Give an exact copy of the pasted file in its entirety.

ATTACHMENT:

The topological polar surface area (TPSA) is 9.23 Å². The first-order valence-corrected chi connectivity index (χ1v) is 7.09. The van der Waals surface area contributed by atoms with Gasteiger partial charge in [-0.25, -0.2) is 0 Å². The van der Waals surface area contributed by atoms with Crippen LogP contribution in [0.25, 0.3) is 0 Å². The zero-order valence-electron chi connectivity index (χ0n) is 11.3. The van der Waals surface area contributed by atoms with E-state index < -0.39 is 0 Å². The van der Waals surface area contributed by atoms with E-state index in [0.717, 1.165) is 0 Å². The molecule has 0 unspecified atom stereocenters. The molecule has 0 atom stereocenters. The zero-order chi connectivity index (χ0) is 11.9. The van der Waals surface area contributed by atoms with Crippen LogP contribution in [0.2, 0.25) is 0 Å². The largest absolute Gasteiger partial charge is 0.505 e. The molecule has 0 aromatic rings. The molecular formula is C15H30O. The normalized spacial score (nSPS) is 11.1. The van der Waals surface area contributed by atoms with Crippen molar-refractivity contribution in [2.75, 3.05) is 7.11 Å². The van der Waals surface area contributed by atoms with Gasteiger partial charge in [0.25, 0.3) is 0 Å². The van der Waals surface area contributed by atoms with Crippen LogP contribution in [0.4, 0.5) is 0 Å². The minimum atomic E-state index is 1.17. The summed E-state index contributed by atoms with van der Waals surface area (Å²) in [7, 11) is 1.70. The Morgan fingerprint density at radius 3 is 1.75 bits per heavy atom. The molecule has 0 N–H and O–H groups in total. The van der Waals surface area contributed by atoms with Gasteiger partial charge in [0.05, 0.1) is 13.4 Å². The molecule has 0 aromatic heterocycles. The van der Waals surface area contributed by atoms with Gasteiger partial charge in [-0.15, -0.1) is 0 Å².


The topological polar surface area (TPSA) is 9.23 Å². The first-order valence-corrected chi connectivity index (χ1v) is 7.09. The van der Waals surface area contributed by atoms with Gasteiger partial charge in [-0.25, -0.2) is 0 Å². The van der Waals surface area contributed by atoms with Crippen LogP contribution in [0.25, 0.3) is 0 Å². The zero-order valence-electron chi connectivity index (χ0n) is 11.3. The van der Waals surface area contributed by atoms with E-state index < -0.39 is 0 Å². The van der Waals surface area contributed by atoms with E-state index in [0.717, 1.165) is 0 Å². The molecule has 0 unspecified atom stereocenters. The molecule has 0 atom stereocenters. The zero-order chi connectivity index (χ0) is 11.9. The van der Waals surface area contributed by atoms with Crippen LogP contribution in [0.2, 0.25) is 0 Å². The largest absolute Gasteiger partial charge is 0.505 e. The molecule has 0 aromatic rings. The molecular formula is C15H30O. The normalized spacial score (nSPS) is 11.1. The van der Waals surface area contributed by atoms with Crippen molar-refractivity contribution in [2.75, 3.05) is 7.11 Å². The van der Waals surface area contributed by atoms with Gasteiger partial charge in [0.25, 0.3) is 0 Å². The van der Waals surface area contributed by atoms with Crippen LogP contribution in [0.4, 0.5) is 0 Å². The minimum atomic E-state index is 1.17. The summed E-state index contributed by atoms with van der Waals surface area (Å²) in [7, 11) is 1.70. The Morgan fingerprint density at radius 3 is 1.75 bits per heavy atom. The molecule has 0 N–H and O–H groups in total. The van der Waals surface area contributed by atoms with Gasteiger partial charge in [0.05, 0.1) is 13.4 Å². The molecule has 0 aromatic heterocycles. The van der Waals surface area contributed by atoms with Gasteiger partial charge in [-0.15, -0.1) is 0 Å².